Broken by Addiction, Blessed by God: Women in Recovery

Penny Mary Hauser has been a psychiatric/mental health nurse for 30 years.  Penny's personal recovery began in 1976. She continues to value the journey. She believes a continuing conversation with God is the core of the peace that comes in recovery.

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OneInThoughtPenny, please come to my office.” The nursing supervisor’s voice was ominous, and fear clutched at my insides. She asked about my slurred speech, my inappropriate laughter during shift report. She asked if I’d been drinking. I denied it, of course. The next time she confronted me with her suspicions, I sobbed—and continued to make excuses. She sent me home, and I was filled with overwhelming guilt and shame. My life was teetering on an abyss.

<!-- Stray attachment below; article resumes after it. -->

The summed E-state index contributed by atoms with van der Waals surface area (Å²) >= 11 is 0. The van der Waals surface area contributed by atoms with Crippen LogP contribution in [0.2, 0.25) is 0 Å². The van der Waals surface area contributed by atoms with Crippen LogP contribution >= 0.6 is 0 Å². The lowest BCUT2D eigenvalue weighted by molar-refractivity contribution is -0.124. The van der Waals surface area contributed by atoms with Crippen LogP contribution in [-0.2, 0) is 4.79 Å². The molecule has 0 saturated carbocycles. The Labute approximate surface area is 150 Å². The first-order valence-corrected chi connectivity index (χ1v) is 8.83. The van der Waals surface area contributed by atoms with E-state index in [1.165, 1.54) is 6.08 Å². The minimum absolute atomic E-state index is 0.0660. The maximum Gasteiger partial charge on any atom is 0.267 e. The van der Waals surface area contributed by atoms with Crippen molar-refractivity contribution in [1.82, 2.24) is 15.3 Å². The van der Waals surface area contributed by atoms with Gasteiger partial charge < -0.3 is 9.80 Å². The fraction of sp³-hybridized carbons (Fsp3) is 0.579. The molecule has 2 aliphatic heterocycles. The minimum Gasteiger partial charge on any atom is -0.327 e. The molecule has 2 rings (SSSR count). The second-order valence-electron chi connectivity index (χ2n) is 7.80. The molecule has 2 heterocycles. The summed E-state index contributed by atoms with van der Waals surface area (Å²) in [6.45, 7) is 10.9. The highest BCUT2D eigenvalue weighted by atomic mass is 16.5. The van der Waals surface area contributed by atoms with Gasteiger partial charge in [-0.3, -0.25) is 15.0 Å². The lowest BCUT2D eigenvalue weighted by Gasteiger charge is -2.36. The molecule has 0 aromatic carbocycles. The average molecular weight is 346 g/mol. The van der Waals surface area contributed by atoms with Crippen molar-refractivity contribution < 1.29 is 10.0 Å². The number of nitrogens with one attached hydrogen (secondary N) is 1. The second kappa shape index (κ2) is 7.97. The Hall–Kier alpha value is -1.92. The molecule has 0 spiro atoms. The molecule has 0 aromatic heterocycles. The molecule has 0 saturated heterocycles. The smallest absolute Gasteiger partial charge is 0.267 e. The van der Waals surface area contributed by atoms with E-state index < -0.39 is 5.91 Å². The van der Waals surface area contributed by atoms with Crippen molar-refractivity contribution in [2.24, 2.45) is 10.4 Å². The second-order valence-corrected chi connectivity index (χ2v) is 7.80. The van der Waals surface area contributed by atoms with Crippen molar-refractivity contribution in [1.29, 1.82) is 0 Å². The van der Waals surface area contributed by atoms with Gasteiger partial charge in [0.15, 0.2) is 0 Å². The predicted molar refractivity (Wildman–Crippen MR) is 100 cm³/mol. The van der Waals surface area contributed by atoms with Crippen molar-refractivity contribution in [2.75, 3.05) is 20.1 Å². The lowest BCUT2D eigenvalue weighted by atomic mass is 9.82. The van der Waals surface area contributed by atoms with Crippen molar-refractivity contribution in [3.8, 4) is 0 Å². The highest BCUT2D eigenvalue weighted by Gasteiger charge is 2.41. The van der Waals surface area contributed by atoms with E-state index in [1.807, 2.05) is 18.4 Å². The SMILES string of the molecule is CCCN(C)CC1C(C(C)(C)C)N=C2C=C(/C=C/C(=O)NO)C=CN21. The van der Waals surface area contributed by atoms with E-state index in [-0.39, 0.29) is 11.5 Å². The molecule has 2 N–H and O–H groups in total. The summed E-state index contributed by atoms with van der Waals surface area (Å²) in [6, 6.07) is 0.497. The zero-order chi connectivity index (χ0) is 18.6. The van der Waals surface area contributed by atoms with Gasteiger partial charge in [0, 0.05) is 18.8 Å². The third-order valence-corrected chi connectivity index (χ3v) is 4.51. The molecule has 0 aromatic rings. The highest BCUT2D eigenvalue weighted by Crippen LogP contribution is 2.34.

My own recovery began within a year of that last confrontation at work. Through God’s miraculous grace came an increasing awareness of how my alcoholism was affecting my family and my life. As I look back on my experiences, I am able to see how they led to my recovery from addiction and, more important, how they taught me about God’s abundant gifts.

While addiction can bring us to the point of emptiness and despair, it can also be an opportunity to experience the transformative power of God’s love in Jesus Christ. It is in the helplessness of our addiction—in the darkness and fear it creates—that God meets us with his offer of hope and grace. Openness to these gifts changes our lives and frees us from the slavery of our addiction.

A gender-specific approach